Cartier, located on a prominent corner of Shinsaibashi, a high-end shopping district of Osaka, shares an intersection with the metallic and glassy exteriors of Apple, Nike and Burberry. By contrast, its 3-dimensional wooden facade, designed by Klein Dytham architecture (KDa), wraps the corner of the building, bringing an intimacy and warmth to the commercial area.
To create an environmentally conscious structure that reflects Cartier’s involvement in responsible jewelry, KDa looked to renewable and recycled sources, as well as local artisanship. Hinoki (Japanese cypress) from Gifu Prefecture and Kyoto was chosen for its warm tones and historical background, and recycled aluminum used in its structural framework.
Craftsmanship became a key focus of the design, a reflection of Cartier’s revered artisans and meticulous attention to detail, paralleled with Japan’s renowned traditional crafts.
The geometric pattern of gently protruding interlocking diamonds takes inspiration from both classic Cartier jewelry and Japanese traditional hinoki masu (sake boxes). The seasoned hinoki itself hails from 60 to 70 year-old trees, all domestically sourced. Twelve different hinoki units were designed to compose the main facade, its corners, skirting and arched window details. In total, more than 2,500 units were used, each individually handcrafted and finished by Kyoto master carpenters using time-honored joinery techniques.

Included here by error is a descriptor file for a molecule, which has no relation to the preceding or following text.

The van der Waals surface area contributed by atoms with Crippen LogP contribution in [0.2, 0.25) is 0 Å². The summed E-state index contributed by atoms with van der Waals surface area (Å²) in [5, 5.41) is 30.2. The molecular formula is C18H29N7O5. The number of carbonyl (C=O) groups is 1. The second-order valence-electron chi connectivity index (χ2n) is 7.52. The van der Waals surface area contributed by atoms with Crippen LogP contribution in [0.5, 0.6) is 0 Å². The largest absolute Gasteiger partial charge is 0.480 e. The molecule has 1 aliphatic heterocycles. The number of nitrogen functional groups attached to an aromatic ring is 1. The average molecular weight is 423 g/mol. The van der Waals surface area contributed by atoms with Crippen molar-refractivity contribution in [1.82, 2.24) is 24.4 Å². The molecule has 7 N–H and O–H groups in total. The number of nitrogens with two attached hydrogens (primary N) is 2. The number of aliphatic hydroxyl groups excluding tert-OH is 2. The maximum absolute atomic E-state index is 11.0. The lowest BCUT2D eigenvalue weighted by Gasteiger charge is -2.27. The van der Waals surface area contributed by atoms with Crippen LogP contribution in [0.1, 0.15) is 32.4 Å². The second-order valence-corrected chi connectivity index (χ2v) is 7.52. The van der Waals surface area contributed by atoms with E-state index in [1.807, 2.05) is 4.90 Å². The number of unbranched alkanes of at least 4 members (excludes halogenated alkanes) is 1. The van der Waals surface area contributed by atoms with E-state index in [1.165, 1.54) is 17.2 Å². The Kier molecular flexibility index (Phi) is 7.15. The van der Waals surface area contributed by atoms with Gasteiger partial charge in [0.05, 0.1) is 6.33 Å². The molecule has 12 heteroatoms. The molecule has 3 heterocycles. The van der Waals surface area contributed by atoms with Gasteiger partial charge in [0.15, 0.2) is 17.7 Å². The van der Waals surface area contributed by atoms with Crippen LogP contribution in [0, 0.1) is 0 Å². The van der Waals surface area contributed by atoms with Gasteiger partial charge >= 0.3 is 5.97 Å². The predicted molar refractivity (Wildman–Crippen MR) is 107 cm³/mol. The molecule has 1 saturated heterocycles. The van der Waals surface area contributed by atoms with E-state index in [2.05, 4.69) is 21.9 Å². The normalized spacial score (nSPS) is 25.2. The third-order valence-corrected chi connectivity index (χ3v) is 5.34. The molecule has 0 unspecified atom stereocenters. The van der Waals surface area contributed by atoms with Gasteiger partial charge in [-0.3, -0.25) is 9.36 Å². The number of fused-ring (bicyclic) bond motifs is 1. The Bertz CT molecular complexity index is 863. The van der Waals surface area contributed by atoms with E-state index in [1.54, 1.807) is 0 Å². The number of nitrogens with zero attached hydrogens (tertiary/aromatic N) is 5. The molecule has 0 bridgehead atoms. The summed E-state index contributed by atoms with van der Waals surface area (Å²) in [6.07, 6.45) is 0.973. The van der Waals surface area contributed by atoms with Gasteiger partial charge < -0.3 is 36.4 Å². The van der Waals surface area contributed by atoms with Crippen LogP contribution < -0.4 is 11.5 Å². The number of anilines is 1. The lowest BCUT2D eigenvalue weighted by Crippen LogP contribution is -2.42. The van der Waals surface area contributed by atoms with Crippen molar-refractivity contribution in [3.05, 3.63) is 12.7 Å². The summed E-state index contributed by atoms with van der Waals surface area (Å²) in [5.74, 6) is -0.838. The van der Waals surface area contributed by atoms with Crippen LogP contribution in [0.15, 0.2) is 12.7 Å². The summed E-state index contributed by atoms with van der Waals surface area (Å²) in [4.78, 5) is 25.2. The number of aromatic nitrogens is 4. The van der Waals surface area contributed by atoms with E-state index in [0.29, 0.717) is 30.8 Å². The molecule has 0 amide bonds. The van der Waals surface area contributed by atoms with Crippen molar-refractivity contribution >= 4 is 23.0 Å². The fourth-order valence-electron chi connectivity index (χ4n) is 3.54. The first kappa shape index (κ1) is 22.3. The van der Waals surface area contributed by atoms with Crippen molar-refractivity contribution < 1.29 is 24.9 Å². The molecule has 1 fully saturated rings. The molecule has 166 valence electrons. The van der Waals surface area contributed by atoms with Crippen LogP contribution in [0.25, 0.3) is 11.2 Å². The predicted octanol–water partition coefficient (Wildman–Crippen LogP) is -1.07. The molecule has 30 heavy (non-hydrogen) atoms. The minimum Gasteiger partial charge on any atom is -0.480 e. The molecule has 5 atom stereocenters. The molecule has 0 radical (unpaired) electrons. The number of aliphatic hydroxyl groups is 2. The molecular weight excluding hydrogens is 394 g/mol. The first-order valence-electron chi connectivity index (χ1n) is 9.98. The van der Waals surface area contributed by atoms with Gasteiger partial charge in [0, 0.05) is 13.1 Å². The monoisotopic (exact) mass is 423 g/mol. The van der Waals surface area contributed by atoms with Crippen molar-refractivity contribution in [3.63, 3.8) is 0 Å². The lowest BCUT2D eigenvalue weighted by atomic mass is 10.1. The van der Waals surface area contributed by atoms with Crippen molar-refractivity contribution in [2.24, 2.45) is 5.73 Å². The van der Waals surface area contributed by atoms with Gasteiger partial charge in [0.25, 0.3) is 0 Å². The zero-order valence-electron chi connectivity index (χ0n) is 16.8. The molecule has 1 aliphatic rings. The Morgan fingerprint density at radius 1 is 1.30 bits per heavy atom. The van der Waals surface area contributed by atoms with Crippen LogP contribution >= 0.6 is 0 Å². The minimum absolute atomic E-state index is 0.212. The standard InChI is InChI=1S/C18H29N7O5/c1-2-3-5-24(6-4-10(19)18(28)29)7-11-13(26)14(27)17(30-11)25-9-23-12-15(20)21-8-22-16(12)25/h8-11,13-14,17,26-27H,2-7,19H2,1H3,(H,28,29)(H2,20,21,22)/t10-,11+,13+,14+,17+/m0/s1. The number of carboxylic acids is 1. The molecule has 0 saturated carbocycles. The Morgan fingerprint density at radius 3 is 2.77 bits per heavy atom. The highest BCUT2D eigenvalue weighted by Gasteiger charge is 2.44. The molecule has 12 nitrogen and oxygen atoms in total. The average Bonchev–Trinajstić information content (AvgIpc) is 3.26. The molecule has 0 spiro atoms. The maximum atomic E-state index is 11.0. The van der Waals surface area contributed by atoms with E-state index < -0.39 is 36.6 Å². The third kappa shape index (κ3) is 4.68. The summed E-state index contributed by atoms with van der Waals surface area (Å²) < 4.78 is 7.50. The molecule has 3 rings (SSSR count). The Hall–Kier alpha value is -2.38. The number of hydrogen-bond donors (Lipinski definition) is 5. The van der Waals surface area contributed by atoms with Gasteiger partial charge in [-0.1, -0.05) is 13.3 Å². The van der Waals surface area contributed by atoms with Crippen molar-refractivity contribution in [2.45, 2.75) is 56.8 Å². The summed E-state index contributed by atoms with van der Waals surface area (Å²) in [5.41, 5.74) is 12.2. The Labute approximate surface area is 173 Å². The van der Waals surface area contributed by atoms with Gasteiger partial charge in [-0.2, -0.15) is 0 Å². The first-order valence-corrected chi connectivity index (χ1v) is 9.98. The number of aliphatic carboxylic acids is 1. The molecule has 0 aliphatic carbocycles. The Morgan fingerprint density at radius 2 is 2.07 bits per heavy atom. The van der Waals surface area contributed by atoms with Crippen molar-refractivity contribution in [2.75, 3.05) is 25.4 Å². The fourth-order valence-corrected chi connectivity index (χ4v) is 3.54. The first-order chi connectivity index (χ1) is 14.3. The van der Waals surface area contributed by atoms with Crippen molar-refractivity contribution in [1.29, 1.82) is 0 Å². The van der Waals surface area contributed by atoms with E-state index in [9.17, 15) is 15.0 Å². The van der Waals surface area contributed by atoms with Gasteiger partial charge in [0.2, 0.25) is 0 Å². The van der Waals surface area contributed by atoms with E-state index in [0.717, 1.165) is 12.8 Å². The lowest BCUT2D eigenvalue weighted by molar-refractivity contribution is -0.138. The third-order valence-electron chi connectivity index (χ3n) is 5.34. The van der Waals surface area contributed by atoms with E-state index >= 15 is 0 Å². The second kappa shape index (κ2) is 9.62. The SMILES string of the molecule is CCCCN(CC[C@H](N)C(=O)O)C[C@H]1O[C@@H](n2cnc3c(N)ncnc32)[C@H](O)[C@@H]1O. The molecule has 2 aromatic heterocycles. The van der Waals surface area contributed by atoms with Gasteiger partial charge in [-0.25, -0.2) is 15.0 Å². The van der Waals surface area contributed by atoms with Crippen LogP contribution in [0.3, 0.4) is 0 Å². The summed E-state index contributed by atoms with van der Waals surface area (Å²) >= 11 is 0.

Situated at the base of an existing building, a double-height entrance arch and side windows have been left open to draw attention to the two floors of the store. With only a 200mm zone to work with between the existing building and the boundary line, the challenge was affixing the facade to the existing structure. For this, an aluminum frame was constructed to support the hinoki units as panels, which were lowered into place from above.
As a material architecturally used for temples, shrines and castles, as well as for Japanese baths and tableware, hinoki is naturally stable and weather resistant. For the Cartier facade, it’s natural grain and tone are further protected with a rain and UV-resistant clear lacquer.
In the day time, its northeast-facing side is lit up by morning sunlight, enhancing the wood’s characteristic beauty. Osaka, though, is as much alive in the evening as it is during shopping hours. To keep the facade striking at night, individual LED lights behind each unit illuminate the structure. Diffused by the box-like diamond of each section, the effect not only increases the three-dimensionality of the facade, but gives it an inviting warm glow.